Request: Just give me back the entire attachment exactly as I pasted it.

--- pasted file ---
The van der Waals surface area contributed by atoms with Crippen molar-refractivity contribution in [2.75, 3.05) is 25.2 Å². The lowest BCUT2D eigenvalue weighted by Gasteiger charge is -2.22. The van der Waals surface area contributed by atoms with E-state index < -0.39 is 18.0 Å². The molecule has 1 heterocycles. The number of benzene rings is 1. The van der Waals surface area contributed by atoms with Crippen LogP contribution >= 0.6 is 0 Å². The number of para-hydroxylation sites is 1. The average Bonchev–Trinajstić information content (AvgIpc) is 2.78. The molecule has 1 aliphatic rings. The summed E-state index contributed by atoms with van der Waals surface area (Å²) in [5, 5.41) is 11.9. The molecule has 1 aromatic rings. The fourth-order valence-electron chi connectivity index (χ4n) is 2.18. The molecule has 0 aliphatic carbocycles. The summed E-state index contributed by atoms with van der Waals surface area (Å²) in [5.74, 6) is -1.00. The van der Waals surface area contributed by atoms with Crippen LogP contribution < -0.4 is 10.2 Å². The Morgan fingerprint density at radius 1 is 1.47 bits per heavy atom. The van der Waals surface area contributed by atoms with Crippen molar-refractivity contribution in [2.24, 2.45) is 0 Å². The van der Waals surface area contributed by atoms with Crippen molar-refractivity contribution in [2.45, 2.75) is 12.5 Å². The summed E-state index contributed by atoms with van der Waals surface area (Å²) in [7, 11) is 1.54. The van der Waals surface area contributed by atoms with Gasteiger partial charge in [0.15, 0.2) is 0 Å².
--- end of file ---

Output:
The van der Waals surface area contributed by atoms with Crippen molar-refractivity contribution in [2.75, 3.05) is 25.2 Å². The lowest BCUT2D eigenvalue weighted by Gasteiger charge is -2.22. The van der Waals surface area contributed by atoms with E-state index < -0.39 is 18.0 Å². The molecule has 1 heterocycles. The number of benzene rings is 1. The van der Waals surface area contributed by atoms with Crippen LogP contribution >= 0.6 is 0 Å². The number of para-hydroxylation sites is 1. The average Bonchev–Trinajstić information content (AvgIpc) is 2.78. The molecule has 1 aliphatic rings. The summed E-state index contributed by atoms with van der Waals surface area (Å²) in [5, 5.41) is 11.9. The molecule has 1 aromatic rings. The fourth-order valence-electron chi connectivity index (χ4n) is 2.18. The molecule has 0 aliphatic carbocycles. The summed E-state index contributed by atoms with van der Waals surface area (Å²) in [5.74, 6) is -1.00. The van der Waals surface area contributed by atoms with Crippen LogP contribution < -0.4 is 10.2 Å². The Morgan fingerprint density at radius 1 is 1.47 bits per heavy atom. The van der Waals surface area contributed by atoms with Crippen molar-refractivity contribution in [2.24, 2.45) is 0 Å². The van der Waals surface area contributed by atoms with Crippen molar-refractivity contribution in [2.45, 2.75) is 12.5 Å². The summed E-state index contributed by atoms with van der Waals surface area (Å²) in [7, 11) is 1.54. The van der Waals surface area contributed by atoms with Gasteiger partial charge in [0.15, 0.2) is 0 Å².